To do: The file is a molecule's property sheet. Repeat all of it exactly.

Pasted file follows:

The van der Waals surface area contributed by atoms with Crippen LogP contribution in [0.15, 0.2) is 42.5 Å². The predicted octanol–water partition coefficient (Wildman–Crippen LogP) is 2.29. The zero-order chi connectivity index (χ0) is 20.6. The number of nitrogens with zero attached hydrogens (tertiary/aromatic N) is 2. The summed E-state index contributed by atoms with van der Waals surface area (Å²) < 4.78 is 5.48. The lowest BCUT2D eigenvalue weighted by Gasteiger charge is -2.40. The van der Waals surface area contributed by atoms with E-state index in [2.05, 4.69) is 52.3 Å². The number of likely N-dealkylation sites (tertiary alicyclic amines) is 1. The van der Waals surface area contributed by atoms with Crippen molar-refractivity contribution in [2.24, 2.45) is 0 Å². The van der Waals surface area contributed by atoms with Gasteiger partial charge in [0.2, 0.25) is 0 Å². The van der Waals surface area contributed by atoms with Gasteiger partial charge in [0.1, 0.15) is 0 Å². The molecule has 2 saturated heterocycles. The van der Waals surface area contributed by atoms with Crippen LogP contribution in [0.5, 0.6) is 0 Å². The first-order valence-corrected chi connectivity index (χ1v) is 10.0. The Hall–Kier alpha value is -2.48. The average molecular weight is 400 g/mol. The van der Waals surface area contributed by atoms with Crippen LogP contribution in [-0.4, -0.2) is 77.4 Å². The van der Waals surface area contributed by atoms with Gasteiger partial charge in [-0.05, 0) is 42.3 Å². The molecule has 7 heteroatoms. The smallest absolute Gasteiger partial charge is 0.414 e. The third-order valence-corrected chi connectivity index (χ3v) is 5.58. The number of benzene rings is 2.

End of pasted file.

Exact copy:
The van der Waals surface area contributed by atoms with Crippen LogP contribution in [0.15, 0.2) is 42.5 Å². The predicted octanol–water partition coefficient (Wildman–Crippen LogP) is 2.29. The zero-order chi connectivity index (χ0) is 20.6. The number of nitrogens with zero attached hydrogens (tertiary/aromatic N) is 2. The summed E-state index contributed by atoms with van der Waals surface area (Å²) < 4.78 is 5.48. The lowest BCUT2D eigenvalue weighted by Gasteiger charge is -2.40. The van der Waals surface area contributed by atoms with E-state index in [2.05, 4.69) is 52.3 Å². The number of likely N-dealkylation sites (tertiary alicyclic amines) is 1. The van der Waals surface area contributed by atoms with Crippen molar-refractivity contribution in [2.24, 2.45) is 0 Å². The van der Waals surface area contributed by atoms with Gasteiger partial charge in [0.2, 0.25) is 0 Å². The van der Waals surface area contributed by atoms with Gasteiger partial charge in [0.1, 0.15) is 0 Å². The molecule has 2 saturated heterocycles. The van der Waals surface area contributed by atoms with Crippen LogP contribution in [0.5, 0.6) is 0 Å². The first-order valence-corrected chi connectivity index (χ1v) is 10.0. The Hall–Kier alpha value is -2.48. The average molecular weight is 400 g/mol. The van der Waals surface area contributed by atoms with Crippen LogP contribution in [-0.4, -0.2) is 77.4 Å². The van der Waals surface area contributed by atoms with Gasteiger partial charge in [-0.05, 0) is 42.3 Å². The molecule has 7 heteroatoms. The smallest absolute Gasteiger partial charge is 0.414 e. The third-order valence-corrected chi connectivity index (χ3v) is 5.58. The number of benzene rings is 2.